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Articles on Mountains

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Col de Port, in the French Pyrenees. Author provided

Mountains, a fragile source of life

We think of mountains as remote and little affected by human activity. Unfortunately, the negative impacts of what we do has important implications for nature, wildlife and human society.
The Perito Moreno glacier in Patagonia. The sheer number of seracs gives the impression that the glacier’s surface is covered in dragon scales. Olivier Dangles/IRD

In praise of glaciers, those dragons of ice viewed with concern and fascination

The parable of the dragons underlines the need to apprehend glacier disappearance in a transdisciplinary way, to create a dialogue between the physical, ecological and philosophical sciences.
Han Yuanyuan

How midnight digs at a holy Tibetan cave opened a window to prehistoric humans living on the roof of the world

Early humans called Denisovans lived in a remote mountain cave between 100,000 and 60,000 years ago, and possibly longer still, raising intriguing questions about their relationship to modern humans.
Montse Barado, casa Armengol (Sorpe). In summer, once a week, cattle ranchers and shepherds climb to the communal lands to have a look at the animals and give them some salt. David Tarrasón i Cerdá,

Taking back the hills: a tale of women rights and lands in the Catalan Pyrenees

In the Catalan Pyrenees, women shepherds and cattle ranchers try to valorise the ancestral agropastoral culture to save the mountains from climate change.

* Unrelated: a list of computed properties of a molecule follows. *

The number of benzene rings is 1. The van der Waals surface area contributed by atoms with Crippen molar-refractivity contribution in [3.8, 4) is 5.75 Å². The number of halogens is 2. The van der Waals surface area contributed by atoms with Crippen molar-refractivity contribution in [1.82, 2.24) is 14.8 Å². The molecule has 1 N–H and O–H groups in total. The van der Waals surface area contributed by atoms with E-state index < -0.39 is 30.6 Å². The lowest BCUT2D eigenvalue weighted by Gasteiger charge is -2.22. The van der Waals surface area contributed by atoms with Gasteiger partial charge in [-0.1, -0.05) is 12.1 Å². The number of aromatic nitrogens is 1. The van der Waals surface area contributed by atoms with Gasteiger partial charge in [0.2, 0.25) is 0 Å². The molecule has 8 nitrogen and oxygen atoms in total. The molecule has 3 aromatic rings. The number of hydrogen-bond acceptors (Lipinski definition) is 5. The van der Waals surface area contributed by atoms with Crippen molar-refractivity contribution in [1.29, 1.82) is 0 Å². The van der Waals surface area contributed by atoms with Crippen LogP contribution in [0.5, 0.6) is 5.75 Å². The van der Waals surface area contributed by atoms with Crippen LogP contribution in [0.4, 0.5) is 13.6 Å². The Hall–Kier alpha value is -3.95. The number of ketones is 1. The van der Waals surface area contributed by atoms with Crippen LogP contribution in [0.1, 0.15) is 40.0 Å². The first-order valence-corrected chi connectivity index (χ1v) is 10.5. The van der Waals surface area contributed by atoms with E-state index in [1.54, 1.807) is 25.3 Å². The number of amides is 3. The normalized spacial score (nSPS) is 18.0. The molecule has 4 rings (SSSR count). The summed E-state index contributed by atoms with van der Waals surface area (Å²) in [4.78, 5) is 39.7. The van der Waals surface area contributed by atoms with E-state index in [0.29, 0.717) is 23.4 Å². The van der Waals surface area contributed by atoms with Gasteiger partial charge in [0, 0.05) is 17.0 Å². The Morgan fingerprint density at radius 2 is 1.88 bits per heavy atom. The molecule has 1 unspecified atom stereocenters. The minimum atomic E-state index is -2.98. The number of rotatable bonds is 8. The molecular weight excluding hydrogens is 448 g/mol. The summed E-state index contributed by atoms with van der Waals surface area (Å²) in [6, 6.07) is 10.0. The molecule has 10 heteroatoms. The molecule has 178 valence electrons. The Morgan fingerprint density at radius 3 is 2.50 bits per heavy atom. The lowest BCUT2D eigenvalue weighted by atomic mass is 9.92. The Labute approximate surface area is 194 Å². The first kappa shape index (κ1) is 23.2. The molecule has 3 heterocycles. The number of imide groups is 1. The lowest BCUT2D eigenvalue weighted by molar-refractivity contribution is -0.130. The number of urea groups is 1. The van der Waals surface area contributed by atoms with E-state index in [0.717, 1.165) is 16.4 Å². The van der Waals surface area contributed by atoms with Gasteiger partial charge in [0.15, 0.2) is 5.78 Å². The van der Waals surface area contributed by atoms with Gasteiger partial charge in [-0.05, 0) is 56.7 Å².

Mountains keep growing and growing and growing for many millions of years until they are so heavy that they can no longer grow taller, only wider. Photo by Jeff Finley on Unsplash

Curious Kids: how do mountains form?

When I was little, geologists worked out Earth's surface was made of pieces, like a giant puzzle. Those pieces, called “tectonic plates”, move and bump into each other and mountains form.
A degraded wetland in the Pilot Wilderness area, Kosciuszko National Park, is subject to increasing numbers of feral horses. Graeme Worboys collection

Snowy hydro scheme will be left high and dry unless we look after the mountains

A reliable water supply from Australia's mountain catchments depends on intact and functioning ecosystems.
Remote mountain regions like the Upper Mustang in Nepal are often neglected by the rest of the world. Timothy Karpouzoglou

Harnessing the hidden power of mountains to meet our climate and development goals

Remote mountain regions are closer to the climate problem than we think, particularly in the context of safeguarding essential ecosystem services such as safe and adequate water.

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